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To death even hours like these must roll,

Ali! then repeat those accents dever; Or change « my life !» into « my soul!»

Which, like my love, exists for ever.

But

say, what nymph will prize the flame Which seems, as marshy vapours move, To flit along from dame to dame,

An ignis-fatuus gleam of love ?
What friend for thee, howe'er inclined,

Will deign to own a kindred care?
Who will debase his manly mind,
For friendship every fool

may

share? In time forbear; amidst the throng

No more so base a thing be seen; No more so idly pass along :

Be something, any thing, bui-mean.

IMPROMPTU, IN REPLY TO A FRIEND. When from the heart where Sorrow sils,

Her dusky shadow mounts too high, And o'er the changing aspect flits,

And clouds the brow, or fills the eye. Heed not that gloom, which soon shall sink

My thoughts their dungeon kuow too well; Back to my breast the wanderers shrink,

And droop within their silent cell.

TO ******

ADDRESS,

SPOKEN AT THE OPENING OF DRURY-LANR THEATRE

SATURDAY, OCTOBER 10, 1812,

Well! thou art happy, and I feel

That I should thus be happy too;
For still my heart regards thy weal

Warmly, as it was wont to do,
Thy husband's blest-and it will impart

Some pangs to view bis happier lot:
But let them pass-Oh! how my

heart Would hate liim, if he loved thee not! When late I saw thy favourite child,

I thought my jealous heart would break; But when the unconscious infant smiled,

I kiss d it, for its mother's sake.
I kiss'd it, and repress'd my sighs

Its father in its face to see ;
But then it had its mother's eyes,

And they were all to love and me.
Mary, adieu! I must away:

While thou art blest I 'll not repine; But near thee I can never stay;

My heart would soon again be thine. I deem'd that time, I deem'd that pride

Had quench'd at Jength my boyish flame; Nor knew, till seated by thy side,

My heart in all, save hope, the same. Yet was I calm : I knew the time

My breast would thrill before thy look; But now to tremble were a crime

We met, and not a nerve was shook. I saw thee gaze upon my face,

Yet meet with no confusion there : One only feeling couldst thou trace-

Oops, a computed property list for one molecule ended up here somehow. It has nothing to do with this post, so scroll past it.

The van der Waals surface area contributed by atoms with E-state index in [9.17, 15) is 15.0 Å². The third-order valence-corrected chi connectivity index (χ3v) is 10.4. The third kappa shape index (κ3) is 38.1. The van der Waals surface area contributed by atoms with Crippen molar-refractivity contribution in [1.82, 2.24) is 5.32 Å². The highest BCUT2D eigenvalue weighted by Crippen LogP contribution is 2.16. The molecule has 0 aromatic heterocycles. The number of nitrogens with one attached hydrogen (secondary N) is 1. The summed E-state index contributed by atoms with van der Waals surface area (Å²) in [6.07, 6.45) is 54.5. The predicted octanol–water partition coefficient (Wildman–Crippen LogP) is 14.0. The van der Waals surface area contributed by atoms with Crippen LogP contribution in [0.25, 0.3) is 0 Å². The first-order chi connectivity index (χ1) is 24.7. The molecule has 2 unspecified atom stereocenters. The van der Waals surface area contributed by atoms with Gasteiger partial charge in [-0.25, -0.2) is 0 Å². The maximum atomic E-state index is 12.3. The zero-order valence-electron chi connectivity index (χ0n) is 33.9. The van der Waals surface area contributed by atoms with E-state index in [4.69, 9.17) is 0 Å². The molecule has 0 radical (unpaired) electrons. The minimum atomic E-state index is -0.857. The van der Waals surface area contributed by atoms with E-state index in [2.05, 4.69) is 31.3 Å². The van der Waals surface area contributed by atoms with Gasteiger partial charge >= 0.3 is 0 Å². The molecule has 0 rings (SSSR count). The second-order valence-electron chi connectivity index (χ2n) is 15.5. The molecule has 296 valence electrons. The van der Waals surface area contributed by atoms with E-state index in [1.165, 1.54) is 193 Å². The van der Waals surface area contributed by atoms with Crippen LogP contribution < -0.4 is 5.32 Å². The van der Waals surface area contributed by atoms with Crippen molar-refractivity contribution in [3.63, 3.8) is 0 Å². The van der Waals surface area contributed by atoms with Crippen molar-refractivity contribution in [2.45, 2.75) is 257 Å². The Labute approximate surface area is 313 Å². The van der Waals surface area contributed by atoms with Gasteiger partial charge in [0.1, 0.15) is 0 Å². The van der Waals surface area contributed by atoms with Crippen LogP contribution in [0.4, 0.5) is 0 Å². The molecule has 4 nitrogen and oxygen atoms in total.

The sullen calmness of despair. Away! away! my early dream

Remembrance never must awake : Oh! where is Lethe's fabled stream?

My foolisha beart, be still, or break.

In one dread night our city saw, and sighd, Bow'd to the dust, the Drama's tower of pride : In one short hour beheld the blazing fane, Apollo sink, and Shakspeare cease to reign. Ye who beheld, (ola! sight admired and mourn'd, Whose radiance mock'd the ruin it adorn'd!) Through clouds of fire, the massy fragments riven, Like Israel's pillar, chase the night from heaven, Saw the long columu of revolving flames Shake its red shadow o'er the startled Thames, While thousands, throny'd around the burning dome, Shrank back appalld, and trembled for their home, Las clared the volumed blaze, and ghasily shone The skies with lightnings awful as their own, Till blackening asties and the lonely wall Usurp'd the Muse's realm, and mark'd ber fall; Say-shall this new, nor less aspiring pile, Reard where once rose the mightiest in our isle, know the same favour which the former kuew, A shrinc for Shakspeare-worthy him and you? Yes-it shall be : the magic of that name Defies the scythe of time, the torch of flame, On the same spot still consecrates the scene, And bids the Drama be where she hath been : This fabric's birth attests the potent spellIndulge our honest pride, and say, low well! As soars this fane to emulate the last, Oh! might we draw our omens from the past, Some hour propitious to our prayers may boast Names such as hallow still the dome we lost. On Drury first your Siddons' thrilling art O'erwhelm'd the gentlest, storm'd the sternest heart. On Drury, Garrick's latest laurels grew; llere last tears retiring Roscius drew, Sigh'd his last thanks, and wept his last adicu: But still for living wit the wreaths may bloom That only waste their odours o'er the tomb. Such Drury claim'd and claims-nor you refuse One tribute to revive his slumbering muse; With garlands deck your own Menander's head! Nor hoard your honours idly for the dead!